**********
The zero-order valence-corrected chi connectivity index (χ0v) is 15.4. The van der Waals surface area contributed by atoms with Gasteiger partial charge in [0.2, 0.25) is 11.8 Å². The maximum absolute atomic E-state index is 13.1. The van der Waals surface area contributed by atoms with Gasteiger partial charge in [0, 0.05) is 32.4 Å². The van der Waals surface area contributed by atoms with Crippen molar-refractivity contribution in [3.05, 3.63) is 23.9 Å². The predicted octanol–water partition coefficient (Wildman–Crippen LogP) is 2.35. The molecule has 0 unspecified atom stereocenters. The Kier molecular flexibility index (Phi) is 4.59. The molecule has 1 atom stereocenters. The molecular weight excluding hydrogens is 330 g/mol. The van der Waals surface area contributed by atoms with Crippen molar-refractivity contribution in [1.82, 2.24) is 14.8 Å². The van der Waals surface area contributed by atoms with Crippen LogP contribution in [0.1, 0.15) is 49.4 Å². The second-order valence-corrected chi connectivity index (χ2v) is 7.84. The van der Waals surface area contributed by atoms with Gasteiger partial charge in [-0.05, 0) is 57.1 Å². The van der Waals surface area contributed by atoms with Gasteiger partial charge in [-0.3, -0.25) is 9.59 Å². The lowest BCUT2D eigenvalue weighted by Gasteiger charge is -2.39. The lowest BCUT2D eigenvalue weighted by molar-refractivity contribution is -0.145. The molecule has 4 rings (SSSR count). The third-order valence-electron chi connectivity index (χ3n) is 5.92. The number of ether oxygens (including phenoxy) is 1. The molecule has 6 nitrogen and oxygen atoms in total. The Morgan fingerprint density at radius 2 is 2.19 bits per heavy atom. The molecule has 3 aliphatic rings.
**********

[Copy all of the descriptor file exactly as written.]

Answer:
The zero-order valence-corrected chi connectivity index (χ0v) is 15.4. The van der Waals surface area contributed by atoms with Gasteiger partial charge in [0.2, 0.25) is 11.8 Å². The maximum absolute atomic E-state index is 13.1. The van der Waals surface area contributed by atoms with Gasteiger partial charge in [0, 0.05) is 32.4 Å². The van der Waals surface area contributed by atoms with Crippen molar-refractivity contribution in [3.05, 3.63) is 23.9 Å². The predicted octanol–water partition coefficient (Wildman–Crippen LogP) is 2.35. The molecule has 0 unspecified atom stereocenters. The Kier molecular flexibility index (Phi) is 4.59. The molecule has 1 atom stereocenters. The molecular weight excluding hydrogens is 330 g/mol. The van der Waals surface area contributed by atoms with Crippen molar-refractivity contribution in [1.82, 2.24) is 14.8 Å². The van der Waals surface area contributed by atoms with Crippen LogP contribution in [0.1, 0.15) is 49.4 Å². The second-order valence-corrected chi connectivity index (χ2v) is 7.84. The van der Waals surface area contributed by atoms with Gasteiger partial charge in [-0.05, 0) is 57.1 Å². The van der Waals surface area contributed by atoms with Gasteiger partial charge in [-0.3, -0.25) is 9.59 Å². The lowest BCUT2D eigenvalue weighted by Gasteiger charge is -2.39. The lowest BCUT2D eigenvalue weighted by molar-refractivity contribution is -0.145. The molecule has 4 rings (SSSR count). The third-order valence-electron chi connectivity index (χ3n) is 5.92. The number of ether oxygens (including phenoxy) is 1. The molecule has 6 nitrogen and oxygen atoms in total. The Morgan fingerprint density at radius 2 is 2.19 bits per heavy atom. The molecule has 3 aliphatic rings.